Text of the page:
Sheethal Ramrethan is the Chief Audiologist at the Pietermaritzburg Assessment and Therapy Centre which is a public health care facility. At work, limited space makes it difficult to practice safe social distancing. Limited resources and staff training have also made fighting the pandemic that much harder. Despite these difficulties, her team has rallied together. Sheethal told me that she has been overwhelmed by the support and camaraderie between her colleagues during this time. She keeps herself motivated to do the work she does by remembering the oath she took to serve her patients above all else. Personally, she describes her biggest challenge over these last few months as finding a balance between work and home, particularly without her usual “luxury” of having a helper at home. Sheethal also sadly experienced the loss of her Uncle Steven, a father figure in her life, during the lock down. Not being to attend the funeral nor comfort her loved ones as she normally would have made her loss that much harder. For her, the daily recital of the Hanuman Chalisa provides her with the strength through these tough moments.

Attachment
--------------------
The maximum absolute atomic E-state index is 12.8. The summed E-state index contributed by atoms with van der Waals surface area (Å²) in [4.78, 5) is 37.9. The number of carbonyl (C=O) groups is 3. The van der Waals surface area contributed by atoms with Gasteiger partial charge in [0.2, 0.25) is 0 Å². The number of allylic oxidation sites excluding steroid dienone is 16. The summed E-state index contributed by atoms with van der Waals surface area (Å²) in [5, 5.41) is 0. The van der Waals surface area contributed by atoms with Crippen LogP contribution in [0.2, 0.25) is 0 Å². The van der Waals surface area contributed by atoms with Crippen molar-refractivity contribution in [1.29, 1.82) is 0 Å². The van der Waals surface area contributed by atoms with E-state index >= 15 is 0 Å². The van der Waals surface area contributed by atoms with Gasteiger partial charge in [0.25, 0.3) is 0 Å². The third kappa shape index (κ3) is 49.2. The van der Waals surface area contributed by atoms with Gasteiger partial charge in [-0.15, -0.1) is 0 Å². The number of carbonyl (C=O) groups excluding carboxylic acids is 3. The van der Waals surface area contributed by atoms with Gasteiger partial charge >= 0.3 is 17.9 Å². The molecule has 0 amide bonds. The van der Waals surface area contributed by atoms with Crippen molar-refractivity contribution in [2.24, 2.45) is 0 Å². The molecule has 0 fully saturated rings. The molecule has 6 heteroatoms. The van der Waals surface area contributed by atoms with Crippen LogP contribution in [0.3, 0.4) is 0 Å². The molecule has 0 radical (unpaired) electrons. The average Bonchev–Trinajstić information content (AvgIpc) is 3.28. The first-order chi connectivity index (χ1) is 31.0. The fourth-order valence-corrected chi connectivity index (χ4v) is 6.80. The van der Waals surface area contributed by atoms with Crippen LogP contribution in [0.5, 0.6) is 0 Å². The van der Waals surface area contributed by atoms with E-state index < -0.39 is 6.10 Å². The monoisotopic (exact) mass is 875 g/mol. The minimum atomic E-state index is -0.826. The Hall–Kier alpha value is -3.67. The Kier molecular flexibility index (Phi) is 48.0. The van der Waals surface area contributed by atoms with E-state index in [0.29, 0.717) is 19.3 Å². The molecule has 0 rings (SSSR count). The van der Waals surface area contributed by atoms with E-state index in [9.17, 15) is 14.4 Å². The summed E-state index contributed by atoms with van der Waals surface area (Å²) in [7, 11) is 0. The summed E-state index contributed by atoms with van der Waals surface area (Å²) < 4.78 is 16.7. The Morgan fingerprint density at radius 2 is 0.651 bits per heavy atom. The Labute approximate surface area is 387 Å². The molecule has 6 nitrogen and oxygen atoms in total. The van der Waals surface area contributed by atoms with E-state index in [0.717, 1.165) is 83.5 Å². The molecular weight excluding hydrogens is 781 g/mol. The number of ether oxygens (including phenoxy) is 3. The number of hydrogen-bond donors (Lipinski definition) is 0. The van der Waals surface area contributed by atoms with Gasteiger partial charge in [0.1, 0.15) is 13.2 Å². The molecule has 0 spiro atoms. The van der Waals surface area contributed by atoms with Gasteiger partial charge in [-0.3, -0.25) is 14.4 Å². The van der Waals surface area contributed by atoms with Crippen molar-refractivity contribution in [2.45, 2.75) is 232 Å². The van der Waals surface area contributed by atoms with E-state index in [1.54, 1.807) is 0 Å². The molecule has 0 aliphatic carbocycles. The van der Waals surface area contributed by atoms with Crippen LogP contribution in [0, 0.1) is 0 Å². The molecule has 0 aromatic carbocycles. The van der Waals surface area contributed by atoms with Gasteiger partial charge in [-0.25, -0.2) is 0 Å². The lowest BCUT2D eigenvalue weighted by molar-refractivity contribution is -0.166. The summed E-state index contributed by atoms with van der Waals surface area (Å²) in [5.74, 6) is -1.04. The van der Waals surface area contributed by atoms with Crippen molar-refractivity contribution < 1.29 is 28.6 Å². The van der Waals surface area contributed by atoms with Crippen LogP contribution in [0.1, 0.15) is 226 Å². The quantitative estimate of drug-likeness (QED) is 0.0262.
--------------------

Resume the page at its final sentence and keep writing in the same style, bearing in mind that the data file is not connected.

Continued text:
Kogilambal (“Kogi”) Govender:  Educator at Savannah Park Secondary

Kogilambal (“Kogi”) Govender is an educator at Savannah Park Secondary. Like most educators, the biggest challenge for her was suddenly losing the personal interaction she had with her learners. There was no Plan B as to how she and her colleagues would teach their leaners remotely. There was increased panic between the teachers, learners and parents when the government extended the lock down period. But Kogi devised and implemented the Plan B: Whatsapp groups were created to connect the educators and the leaners, photographs of school readers were shared with parents for those families who did not have access to printers, voice notes were recorded so that lessons could be relayed and revision programmes were scheduled for learners, even on Saturdays.  Kogi told me that she is a Shiv devotee and finds her inner strength to overcome these challenges by chanting and fasting.  These are but some the methods which Kogi had to quickly devise and adapt so the well-being and the education of the learners at her school would not be compromised.